2021 Glasgow Film Festival launched

Full line-up announced as screenings go online

by Jennie Kermode

Glasgow Film Festival co-directors Allison Gardner and Allan Hunter
Glasgow Film Festival co-directors Allison Gardner and Allan Hunter Photo: Eoin Carey

The full line-up for the 17th edition of the Glasgow Film Festival was revealed today, opening on 24 February with Minari and closing on 7 March with Spring Blossom. As it takes place during lockdown, this year's festival has been forced to abandon plans for a hybrid edition and will now be held entirely online, but will still feature several world premières. There will be Q&A events with directors and stars, and a chance for film fans to mingle and discuss what they've watched in dedicated online rooms.

"We realised early on that things are going to be different," festival co-director Allison Gardner told Eye For Film, explaining that some popular parts of the festival just couldn't be replicated online, but she stressed her determination to keep the community spirit that regular attendees love. "I love hearing what people have to say about the movies. I think that the most interesting part of the festival - I'm always in the foyer, and I like talking to people. And I think it's really important."

She explained that partnerships with the London Film Festival and the Shanghai Film Festival have helped with this year's programming, and also spoke about this year's country focus on South Korea. "I think that South Korea is punching above its weight. And I think it's something we could aspire to, alongside Denmark, which is another country that we should look at. In fact we have a couple of films from there this year, including Riders Of Justice, which is one of our Audience Award nominees."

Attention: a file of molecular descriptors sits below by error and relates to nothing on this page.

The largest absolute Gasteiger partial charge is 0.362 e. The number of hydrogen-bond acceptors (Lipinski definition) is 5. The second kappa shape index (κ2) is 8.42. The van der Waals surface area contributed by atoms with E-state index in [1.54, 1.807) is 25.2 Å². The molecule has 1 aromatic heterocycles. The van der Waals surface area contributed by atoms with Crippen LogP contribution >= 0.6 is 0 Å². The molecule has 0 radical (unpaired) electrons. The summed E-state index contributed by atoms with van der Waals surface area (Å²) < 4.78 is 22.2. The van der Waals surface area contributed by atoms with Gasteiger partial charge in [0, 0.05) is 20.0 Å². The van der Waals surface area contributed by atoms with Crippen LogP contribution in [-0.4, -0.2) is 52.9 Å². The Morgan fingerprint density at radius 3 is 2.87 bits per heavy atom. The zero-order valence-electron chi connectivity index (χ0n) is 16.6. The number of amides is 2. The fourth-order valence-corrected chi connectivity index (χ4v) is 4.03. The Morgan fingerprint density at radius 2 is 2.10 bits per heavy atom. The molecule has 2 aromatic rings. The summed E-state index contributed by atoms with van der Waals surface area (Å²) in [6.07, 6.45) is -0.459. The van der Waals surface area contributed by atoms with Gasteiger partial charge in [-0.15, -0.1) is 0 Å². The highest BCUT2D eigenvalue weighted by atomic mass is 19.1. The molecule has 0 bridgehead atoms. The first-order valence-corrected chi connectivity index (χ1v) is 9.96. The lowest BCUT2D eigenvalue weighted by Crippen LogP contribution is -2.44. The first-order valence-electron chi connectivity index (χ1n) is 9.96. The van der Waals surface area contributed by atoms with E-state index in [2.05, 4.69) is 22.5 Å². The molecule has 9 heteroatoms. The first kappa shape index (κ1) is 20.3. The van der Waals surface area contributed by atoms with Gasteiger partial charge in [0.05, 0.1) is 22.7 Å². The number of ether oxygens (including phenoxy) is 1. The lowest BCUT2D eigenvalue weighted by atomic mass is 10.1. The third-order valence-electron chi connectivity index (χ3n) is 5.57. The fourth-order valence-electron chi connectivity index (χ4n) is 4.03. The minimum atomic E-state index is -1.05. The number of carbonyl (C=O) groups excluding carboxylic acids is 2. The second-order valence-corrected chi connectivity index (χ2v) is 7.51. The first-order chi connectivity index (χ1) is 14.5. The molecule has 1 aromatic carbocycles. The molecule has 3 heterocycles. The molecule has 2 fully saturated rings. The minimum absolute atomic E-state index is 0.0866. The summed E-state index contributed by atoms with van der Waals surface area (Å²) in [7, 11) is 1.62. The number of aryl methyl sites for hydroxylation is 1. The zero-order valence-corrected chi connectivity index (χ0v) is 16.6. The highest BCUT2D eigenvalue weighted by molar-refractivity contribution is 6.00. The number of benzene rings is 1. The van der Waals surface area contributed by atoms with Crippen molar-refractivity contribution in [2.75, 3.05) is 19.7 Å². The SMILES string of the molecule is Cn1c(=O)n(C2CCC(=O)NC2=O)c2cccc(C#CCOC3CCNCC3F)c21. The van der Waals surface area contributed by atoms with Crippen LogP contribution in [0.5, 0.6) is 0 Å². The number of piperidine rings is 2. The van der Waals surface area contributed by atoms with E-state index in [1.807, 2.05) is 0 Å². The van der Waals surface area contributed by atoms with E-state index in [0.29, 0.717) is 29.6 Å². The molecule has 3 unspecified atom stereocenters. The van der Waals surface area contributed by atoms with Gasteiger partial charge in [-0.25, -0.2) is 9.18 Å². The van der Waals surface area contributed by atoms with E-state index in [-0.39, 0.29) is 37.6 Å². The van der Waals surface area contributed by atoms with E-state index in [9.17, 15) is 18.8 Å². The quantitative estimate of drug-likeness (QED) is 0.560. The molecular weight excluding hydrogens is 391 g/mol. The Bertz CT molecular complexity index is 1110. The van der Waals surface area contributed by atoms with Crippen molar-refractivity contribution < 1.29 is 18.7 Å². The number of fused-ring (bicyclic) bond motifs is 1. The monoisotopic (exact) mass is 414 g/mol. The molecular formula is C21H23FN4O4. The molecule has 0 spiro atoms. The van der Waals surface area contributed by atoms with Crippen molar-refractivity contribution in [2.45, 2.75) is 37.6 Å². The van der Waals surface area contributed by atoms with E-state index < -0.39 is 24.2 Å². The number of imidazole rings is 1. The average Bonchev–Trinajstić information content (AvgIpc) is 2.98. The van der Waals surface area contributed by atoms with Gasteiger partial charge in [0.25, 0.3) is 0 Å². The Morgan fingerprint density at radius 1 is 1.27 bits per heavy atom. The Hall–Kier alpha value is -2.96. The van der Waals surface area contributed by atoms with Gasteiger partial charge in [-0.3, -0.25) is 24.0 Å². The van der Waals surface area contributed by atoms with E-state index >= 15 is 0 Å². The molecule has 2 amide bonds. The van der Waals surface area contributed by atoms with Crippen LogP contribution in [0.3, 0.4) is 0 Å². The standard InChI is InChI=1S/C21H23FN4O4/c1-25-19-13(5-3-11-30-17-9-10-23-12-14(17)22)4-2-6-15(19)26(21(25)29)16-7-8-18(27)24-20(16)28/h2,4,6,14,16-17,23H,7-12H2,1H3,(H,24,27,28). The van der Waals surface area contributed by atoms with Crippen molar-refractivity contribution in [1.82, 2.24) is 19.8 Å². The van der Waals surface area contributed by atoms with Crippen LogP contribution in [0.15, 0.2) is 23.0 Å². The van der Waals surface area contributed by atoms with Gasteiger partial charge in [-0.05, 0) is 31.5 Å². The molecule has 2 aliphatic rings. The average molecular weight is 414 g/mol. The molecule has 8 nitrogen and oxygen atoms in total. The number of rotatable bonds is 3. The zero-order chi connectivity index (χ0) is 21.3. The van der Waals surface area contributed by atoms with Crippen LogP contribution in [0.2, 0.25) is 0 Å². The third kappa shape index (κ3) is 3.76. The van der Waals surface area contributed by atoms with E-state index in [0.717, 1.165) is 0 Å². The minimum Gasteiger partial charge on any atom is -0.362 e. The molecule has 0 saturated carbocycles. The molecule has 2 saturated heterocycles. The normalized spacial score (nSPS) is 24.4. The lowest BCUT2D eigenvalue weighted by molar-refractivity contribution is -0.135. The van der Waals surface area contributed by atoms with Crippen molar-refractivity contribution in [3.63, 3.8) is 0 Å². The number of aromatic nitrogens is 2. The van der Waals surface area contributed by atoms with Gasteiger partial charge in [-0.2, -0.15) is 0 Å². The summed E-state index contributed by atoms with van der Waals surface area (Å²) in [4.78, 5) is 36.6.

Gardner explained that the online format unfortunately means that there are fewer screenings overall this year, with no free ones, but the programme still extends to 62 films. Though it's halved in size, there will still be a Frightfest strand, plus a chance to see several films made in Scotland. Reflecting on the festival more widely, she expressed her love of Lawrence Michael Levine's Black Bear, while co-director Allan Hunter enthused about Sweetheart, City Hall and Shorta.

As usual, we'll be bringing you full coverage of the festival throughout, here at Eye For Film.

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We've recently covered New Directors/New Films andTallinn Black Nights, DOC NYC, Sheffield DocFest, the London Korean Film Festival, Welsh horror festival Abertoir, New York's Newfest, the October edition of Frightfest, the Scottish Queer International Film Festival, the London Film Festival, the New York Film Festival and the Venice Film Festival.



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